Rock hounds create art
A few months ago, cairns of carefully stacked rocks began to appear in Cameron Park. You could see them up behind Eskaton, on Sudbury Drive, in the Pine Hill Preserve — tiny cairns, medium cairns and a few taller than an Irish Wolfhound. People wondered where they came from.
The mystery is a mystery no longer. The creative action behind the rock cairns comes from Cameron Park resident Bob Haltom and his trusty fellow rock hound, Boomer. Haltom began collecting rocks 20 years ago for the terraced rock walls he built for the extensive gardens wrapping around the home he shares with his wife Joanne.
“My wife is the gardener and I’m the landscaper,” said Haltom, surveying the multi-level gardens. “I used to go up behind Bel-Air where they built the medical center and pick up truckloads of rocks unearthed by the construction. We called it ‘the moon’ up there but now it has been paved over.”
Seeing a rock cairn by the side of the road while on a drive sparked Haltom’s creativity.
“I thought it was so cool.” He began building small stacks while on walks with Boomer. “I wasn’t doing it openly at first, just kind of as a surprise.”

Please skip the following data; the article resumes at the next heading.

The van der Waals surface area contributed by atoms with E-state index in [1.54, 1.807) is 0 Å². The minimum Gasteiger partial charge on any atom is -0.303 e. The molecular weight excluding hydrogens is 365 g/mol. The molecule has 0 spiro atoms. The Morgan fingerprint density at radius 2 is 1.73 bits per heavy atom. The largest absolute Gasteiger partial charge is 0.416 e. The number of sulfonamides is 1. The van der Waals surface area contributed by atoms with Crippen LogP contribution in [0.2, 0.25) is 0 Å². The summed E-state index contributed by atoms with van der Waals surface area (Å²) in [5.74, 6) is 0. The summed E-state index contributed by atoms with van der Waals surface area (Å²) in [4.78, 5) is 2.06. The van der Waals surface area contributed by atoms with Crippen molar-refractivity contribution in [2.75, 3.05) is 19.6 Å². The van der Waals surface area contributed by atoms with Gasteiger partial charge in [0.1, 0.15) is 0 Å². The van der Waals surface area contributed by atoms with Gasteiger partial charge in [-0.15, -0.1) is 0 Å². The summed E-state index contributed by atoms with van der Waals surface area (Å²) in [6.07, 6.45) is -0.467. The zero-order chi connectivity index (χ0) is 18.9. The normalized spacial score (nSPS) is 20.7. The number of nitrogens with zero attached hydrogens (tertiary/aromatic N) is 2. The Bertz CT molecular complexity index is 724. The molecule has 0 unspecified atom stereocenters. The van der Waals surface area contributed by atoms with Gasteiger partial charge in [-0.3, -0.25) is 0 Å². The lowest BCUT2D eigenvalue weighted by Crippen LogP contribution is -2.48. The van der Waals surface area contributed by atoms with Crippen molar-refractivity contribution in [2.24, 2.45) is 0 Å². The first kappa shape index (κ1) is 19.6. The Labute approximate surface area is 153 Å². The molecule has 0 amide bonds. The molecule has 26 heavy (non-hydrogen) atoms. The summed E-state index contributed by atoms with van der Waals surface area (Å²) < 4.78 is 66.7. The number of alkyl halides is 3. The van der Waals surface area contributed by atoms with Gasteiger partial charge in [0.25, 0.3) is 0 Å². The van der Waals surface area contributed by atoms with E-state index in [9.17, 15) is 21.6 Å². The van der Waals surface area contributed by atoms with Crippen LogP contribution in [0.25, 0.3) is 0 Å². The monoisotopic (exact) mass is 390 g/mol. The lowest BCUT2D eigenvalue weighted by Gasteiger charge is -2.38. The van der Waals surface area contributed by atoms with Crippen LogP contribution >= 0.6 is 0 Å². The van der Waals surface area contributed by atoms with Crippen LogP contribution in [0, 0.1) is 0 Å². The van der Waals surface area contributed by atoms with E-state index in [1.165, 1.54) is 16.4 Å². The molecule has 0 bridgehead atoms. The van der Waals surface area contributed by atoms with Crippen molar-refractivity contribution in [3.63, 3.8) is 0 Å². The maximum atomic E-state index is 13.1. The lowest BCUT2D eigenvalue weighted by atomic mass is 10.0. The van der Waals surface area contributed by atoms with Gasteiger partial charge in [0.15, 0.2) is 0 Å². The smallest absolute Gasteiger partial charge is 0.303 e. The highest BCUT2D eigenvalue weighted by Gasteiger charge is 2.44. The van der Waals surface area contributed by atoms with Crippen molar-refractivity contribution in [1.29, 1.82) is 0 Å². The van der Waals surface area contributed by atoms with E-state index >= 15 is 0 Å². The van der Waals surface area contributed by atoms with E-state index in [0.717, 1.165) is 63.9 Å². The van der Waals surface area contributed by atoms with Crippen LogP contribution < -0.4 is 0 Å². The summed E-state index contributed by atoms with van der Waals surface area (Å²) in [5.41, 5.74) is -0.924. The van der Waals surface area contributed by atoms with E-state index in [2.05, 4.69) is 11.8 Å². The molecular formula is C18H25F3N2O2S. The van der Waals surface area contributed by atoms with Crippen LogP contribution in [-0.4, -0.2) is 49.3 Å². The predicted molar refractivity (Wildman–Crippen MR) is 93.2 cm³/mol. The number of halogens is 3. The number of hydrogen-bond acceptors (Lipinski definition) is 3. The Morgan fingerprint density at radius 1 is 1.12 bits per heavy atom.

Boomer, a 7- or 8-year-old rescue dog of indeterminate breed, patiently waited while Haltom made his stealthy constructions in a few minutes. Neighbors took notice and one day Haltom and Boomer were caught in mid-construction.
“The neighbor said he’d wondered who was making the stacks and he liked them,” said Haltom. Another neighbor found him out and told him she loved seeing the rocks. An artist was born.
A vacant lot that backs up on the Pine Hill Preserve is Haltom’s favorite playground with an endless supply of rocks. The hilly lot boasts more than 10 rock cairns. Most have a triangular rock on the top, Haltom’s signature. “They don’t all have a triangle, but I try,” he said.
Haltom and Boomer walk every day and the rocky red topography near their home provides plenty of material. “You need a solid base, so I start with a flat rock on the bottom and then add different shapes,” he explained. “After 20 years of building rock walls, I can visualize how they’ll fit before I stack them. The higher you stack the rocks, they start balancing themselves.”
Often the stacks topple over — sometimes an accident of the weather or an animal; other times a human factor has intervened. “Not a problem,” said Haltom. “It just gives me more to do and I stack them differently. Boomer has knocked a few of them over doing his business.”
Wife Joanne Blossom has also been known re-stack the toppled cairns when Haltom is rock hunting elsewhere.
“It’s kind of a Zen thing,” said Haltom, adding that he has always loved to play in the dirt. “This is a throwback to my childhood. I ‘ve only been doing it a few months, so I know it’s going to grow.”